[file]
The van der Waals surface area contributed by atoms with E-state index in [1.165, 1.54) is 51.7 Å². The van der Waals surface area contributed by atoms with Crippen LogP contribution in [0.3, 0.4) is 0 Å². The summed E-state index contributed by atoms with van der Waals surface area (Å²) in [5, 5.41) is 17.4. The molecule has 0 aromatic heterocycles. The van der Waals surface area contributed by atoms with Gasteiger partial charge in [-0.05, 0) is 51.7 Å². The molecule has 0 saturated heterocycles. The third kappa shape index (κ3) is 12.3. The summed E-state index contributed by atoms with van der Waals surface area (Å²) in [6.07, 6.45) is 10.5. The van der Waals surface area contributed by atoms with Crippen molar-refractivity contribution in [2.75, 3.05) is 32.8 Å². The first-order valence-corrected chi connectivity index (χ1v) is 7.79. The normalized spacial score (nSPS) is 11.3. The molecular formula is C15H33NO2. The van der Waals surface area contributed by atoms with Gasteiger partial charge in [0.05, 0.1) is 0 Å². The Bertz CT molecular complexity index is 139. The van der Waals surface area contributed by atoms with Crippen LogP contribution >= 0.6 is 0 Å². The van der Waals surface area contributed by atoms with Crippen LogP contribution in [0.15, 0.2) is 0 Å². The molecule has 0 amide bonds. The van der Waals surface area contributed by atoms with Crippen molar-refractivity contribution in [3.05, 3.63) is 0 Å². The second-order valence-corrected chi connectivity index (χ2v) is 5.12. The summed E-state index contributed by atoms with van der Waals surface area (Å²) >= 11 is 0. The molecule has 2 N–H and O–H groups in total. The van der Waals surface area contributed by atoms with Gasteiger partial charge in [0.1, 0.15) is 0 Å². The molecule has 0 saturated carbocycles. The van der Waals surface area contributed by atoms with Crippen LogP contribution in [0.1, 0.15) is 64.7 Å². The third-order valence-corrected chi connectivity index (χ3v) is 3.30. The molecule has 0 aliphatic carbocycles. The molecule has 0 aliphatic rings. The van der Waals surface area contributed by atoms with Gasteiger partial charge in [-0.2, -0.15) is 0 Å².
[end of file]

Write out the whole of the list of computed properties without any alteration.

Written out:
The van der Waals surface area contributed by atoms with E-state index in [1.165, 1.54) is 51.7 Å². The van der Waals surface area contributed by atoms with Crippen LogP contribution in [0.3, 0.4) is 0 Å². The summed E-state index contributed by atoms with van der Waals surface area (Å²) in [5, 5.41) is 17.4. The molecule has 0 aromatic heterocycles. The van der Waals surface area contributed by atoms with Gasteiger partial charge in [-0.05, 0) is 51.7 Å². The molecule has 0 saturated heterocycles. The third kappa shape index (κ3) is 12.3. The summed E-state index contributed by atoms with van der Waals surface area (Å²) in [6.07, 6.45) is 10.5. The van der Waals surface area contributed by atoms with Crippen molar-refractivity contribution in [2.75, 3.05) is 32.8 Å². The first-order valence-corrected chi connectivity index (χ1v) is 7.79. The normalized spacial score (nSPS) is 11.3. The molecular formula is C15H33NO2. The van der Waals surface area contributed by atoms with Gasteiger partial charge in [0.05, 0.1) is 0 Å². The Bertz CT molecular complexity index is 139. The van der Waals surface area contributed by atoms with Crippen LogP contribution >= 0.6 is 0 Å². The van der Waals surface area contributed by atoms with Crippen LogP contribution in [0.15, 0.2) is 0 Å². The molecule has 0 amide bonds. The van der Waals surface area contributed by atoms with Crippen molar-refractivity contribution in [3.05, 3.63) is 0 Å². The second-order valence-corrected chi connectivity index (χ2v) is 5.12. The summed E-state index contributed by atoms with van der Waals surface area (Å²) >= 11 is 0. The molecule has 2 N–H and O–H groups in total. The van der Waals surface area contributed by atoms with Gasteiger partial charge in [0.1, 0.15) is 0 Å². The molecule has 0 saturated carbocycles. The van der Waals surface area contributed by atoms with Crippen LogP contribution in [0.1, 0.15) is 64.7 Å². The third-order valence-corrected chi connectivity index (χ3v) is 3.30. The molecule has 0 aliphatic carbocycles. The molecule has 0 aliphatic rings. The van der Waals surface area contributed by atoms with Gasteiger partial charge in [-0.2, -0.15) is 0 Å².